NCEA Online Q and A

Below are some of the common questions regarding NCEA Online. If you have a question that is not covered here, please email

What is happening?

What is NCEA Online?

NZQA is introducing digital exams - that students can sit using a computer rather than using pen and paper - because New Zealand schools are increasingly using digitally enabled teaching and learning.  NCEA assessments need to reflect these evolving practices and students need to develop digital skills for life and work in a world where technology is always at their fingertips.  Furthermore, students are saying it is the way they like to work.

NZQA is adopting a staged approach to the NCEA Online programme.  We are working with schools and students to ensure the technology delivers a good user experience. 

Schools are at different stages in their approach to digital teaching and learning, so digital assessment needs to be in sync with that. Paper-based exams will continue to be available as schools transition to digital teaching and learning.

What's different this year from the past few years of Trials and Pilots?

This year students will be able to sit 14 NCEA external exam subjects at different levels using digital devices.  This is the next stage in delivering NCEA Online, after four years of digital Trials (that did not count towards NCEA) and digital Pilot exams (that did count towards NCEA) in English, Classical Studies and Media Studies.

From 2019 digital exams will be available in an increasing number of subjects.   To support that move students choosing digital exams will continue to have a personalised paper as a backup.

Paper based exams will also continue to be available for all subjects as the transition to digital assessment takes place over the next few years

This year NZQA will not be offering digital Trial exams. If for any reason a student needs to apply for a derived grade, after entering a digital or paper exam, schools will use assessments completed during the year.

How are you using the information from the previous years of Trials?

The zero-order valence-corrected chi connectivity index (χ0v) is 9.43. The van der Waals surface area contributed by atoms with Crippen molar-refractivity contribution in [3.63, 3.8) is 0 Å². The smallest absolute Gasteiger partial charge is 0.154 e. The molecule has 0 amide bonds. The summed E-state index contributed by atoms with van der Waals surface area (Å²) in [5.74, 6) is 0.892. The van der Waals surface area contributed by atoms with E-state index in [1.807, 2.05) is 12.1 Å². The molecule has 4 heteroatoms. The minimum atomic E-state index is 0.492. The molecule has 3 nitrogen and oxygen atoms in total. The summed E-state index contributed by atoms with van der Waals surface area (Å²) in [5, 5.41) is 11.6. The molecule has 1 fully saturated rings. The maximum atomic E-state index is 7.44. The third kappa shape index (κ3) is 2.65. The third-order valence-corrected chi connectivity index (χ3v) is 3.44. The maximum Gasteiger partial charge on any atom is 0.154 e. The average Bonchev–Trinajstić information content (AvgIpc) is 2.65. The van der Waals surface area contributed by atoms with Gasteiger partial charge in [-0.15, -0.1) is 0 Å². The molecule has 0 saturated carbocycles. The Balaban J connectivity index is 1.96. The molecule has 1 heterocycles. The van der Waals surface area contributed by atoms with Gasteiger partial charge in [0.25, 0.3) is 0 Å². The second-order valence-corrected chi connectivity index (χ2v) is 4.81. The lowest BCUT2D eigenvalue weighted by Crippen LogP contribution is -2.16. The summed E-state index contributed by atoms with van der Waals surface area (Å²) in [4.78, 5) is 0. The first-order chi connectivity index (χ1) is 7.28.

We used these Trials to test what works and doesn’t work. Students’ results for Trials did not count towards their NCEA results so they were a great opportunity to gather input from students and teachers, and design what works best.  We were able to try innovations while providing schools and students with opportunities to experience a digital exam. The feedback helped identify the areas where innovative approaches may work well in the future, and where there is more work to do.  

How are you incorporating the suggestions made by students and teachers?

To design a great user experience, the NCEA Online team and our suppliers are using feedback from previous years, ongoing design sessions with students, teachers, principal’s nominees and exam centre managers, as well as researching what is happening internationally.  Some new features won’t be ready this year but we anticipate having more in place in 2020.

How many students and schools participated in digital exams in 2018?

Approximately 6,700 students from 53 schools nationwide entered digital NCEA exams for Levels 1-3 English, Media Studies and Classical Studies, a 60% increase on 2017.  Since 2014, around three quarters of New Zealand secondary schools and well over 30,000 students have experienced at least one digital exam through NZQA’s digital Trials and Pilots project.

Will students be advantaged or disadvantaged depending on the type of exam they sit?

The digital exams in 2019 are electronic copies of the paper. The same resources and questions are presented to students completing either the paper or electronic versions. Students will demonstrate the same knowledge and skills whether they complete the paper or digital exam. As in previous years, in 2019 all students entered for a digital exam will have a personalised paper available as a backup.

Why – the rationale

Why does NZQA see online assessment as the future?

Digital learning teaching and assessment helps students prepare for how they will work, live and continue to learn in the 21st century. Students use technology for much of their learning and it doesn’t make sense for students to complete their exams using pen and paper if that's not how they are used to learning. Students tell us this is how they want to sit their exams. NCEA Online is working to align assessment with the way students use (and will continue to use) electronic devices every day. 

Will digital assessment improve educational outcomes?

Digital assessment will provide better data and insights about how students respond to questions.  This will be useful for teachers designing classroom learning and will help in developing future exam questions so students can best show what they know and the skills they have learned.

Does digital assessment provide more equitable opportunities for Māori and Pasifika students?

Digital assessment has the potential to improve the equity of NCEA outcomes for Māori and Pasifika students. For example, personalised learning pathways that include digital assessment have the potential to engage more students in new ways more relevant to their individual needs and their culture.